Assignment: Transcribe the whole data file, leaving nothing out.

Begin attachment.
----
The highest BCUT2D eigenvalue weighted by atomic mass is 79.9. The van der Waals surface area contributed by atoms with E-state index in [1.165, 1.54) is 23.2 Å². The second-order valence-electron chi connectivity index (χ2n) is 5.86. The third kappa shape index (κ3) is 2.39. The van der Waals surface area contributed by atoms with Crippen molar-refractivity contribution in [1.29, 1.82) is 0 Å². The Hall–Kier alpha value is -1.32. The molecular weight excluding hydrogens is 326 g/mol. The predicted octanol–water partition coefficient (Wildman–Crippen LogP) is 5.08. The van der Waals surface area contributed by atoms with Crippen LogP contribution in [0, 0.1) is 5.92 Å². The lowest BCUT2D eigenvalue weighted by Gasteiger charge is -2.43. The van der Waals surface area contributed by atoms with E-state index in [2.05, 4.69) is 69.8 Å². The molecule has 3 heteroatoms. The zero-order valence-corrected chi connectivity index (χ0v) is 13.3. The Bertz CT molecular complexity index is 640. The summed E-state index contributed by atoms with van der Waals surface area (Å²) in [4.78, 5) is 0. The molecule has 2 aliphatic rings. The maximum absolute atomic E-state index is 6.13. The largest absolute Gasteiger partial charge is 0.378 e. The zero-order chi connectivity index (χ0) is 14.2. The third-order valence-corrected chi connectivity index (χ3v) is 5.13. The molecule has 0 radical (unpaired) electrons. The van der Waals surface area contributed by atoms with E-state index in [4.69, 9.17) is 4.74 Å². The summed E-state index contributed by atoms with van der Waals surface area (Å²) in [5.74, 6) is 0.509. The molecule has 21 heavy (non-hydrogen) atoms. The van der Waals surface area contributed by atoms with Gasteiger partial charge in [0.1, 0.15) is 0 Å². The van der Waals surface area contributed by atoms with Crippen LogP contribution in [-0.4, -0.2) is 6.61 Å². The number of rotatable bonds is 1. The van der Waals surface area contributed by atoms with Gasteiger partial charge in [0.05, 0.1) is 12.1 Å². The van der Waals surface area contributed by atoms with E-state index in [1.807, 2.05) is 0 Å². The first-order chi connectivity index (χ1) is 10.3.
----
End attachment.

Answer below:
The highest BCUT2D eigenvalue weighted by atomic mass is 79.9. The van der Waals surface area contributed by atoms with E-state index in [1.165, 1.54) is 23.2 Å². The second-order valence-electron chi connectivity index (χ2n) is 5.86. The third kappa shape index (κ3) is 2.39. The van der Waals surface area contributed by atoms with Crippen molar-refractivity contribution in [1.29, 1.82) is 0 Å². The Hall–Kier alpha value is -1.32. The molecular weight excluding hydrogens is 326 g/mol. The predicted octanol–water partition coefficient (Wildman–Crippen LogP) is 5.08. The van der Waals surface area contributed by atoms with Crippen LogP contribution in [0, 0.1) is 5.92 Å². The lowest BCUT2D eigenvalue weighted by Gasteiger charge is -2.43. The van der Waals surface area contributed by atoms with E-state index in [2.05, 4.69) is 69.8 Å². The molecule has 3 heteroatoms. The zero-order valence-corrected chi connectivity index (χ0v) is 13.3. The Bertz CT molecular complexity index is 640. The summed E-state index contributed by atoms with van der Waals surface area (Å²) in [4.78, 5) is 0. The molecule has 2 aliphatic rings. The maximum absolute atomic E-state index is 6.13. The largest absolute Gasteiger partial charge is 0.378 e. The zero-order chi connectivity index (χ0) is 14.2. The third-order valence-corrected chi connectivity index (χ3v) is 5.13. The molecule has 0 radical (unpaired) electrons. The van der Waals surface area contributed by atoms with E-state index in [4.69, 9.17) is 4.74 Å². The summed E-state index contributed by atoms with van der Waals surface area (Å²) in [5.74, 6) is 0.509. The molecule has 21 heavy (non-hydrogen) atoms. The van der Waals surface area contributed by atoms with Gasteiger partial charge in [0.1, 0.15) is 0 Å². The van der Waals surface area contributed by atoms with Crippen LogP contribution in [-0.4, -0.2) is 6.61 Å². The number of rotatable bonds is 1. The van der Waals surface area contributed by atoms with Gasteiger partial charge in [0.05, 0.1) is 12.1 Å². The van der Waals surface area contributed by atoms with E-state index in [1.807, 2.05) is 0 Å². The first-order chi connectivity index (χ1) is 10.3.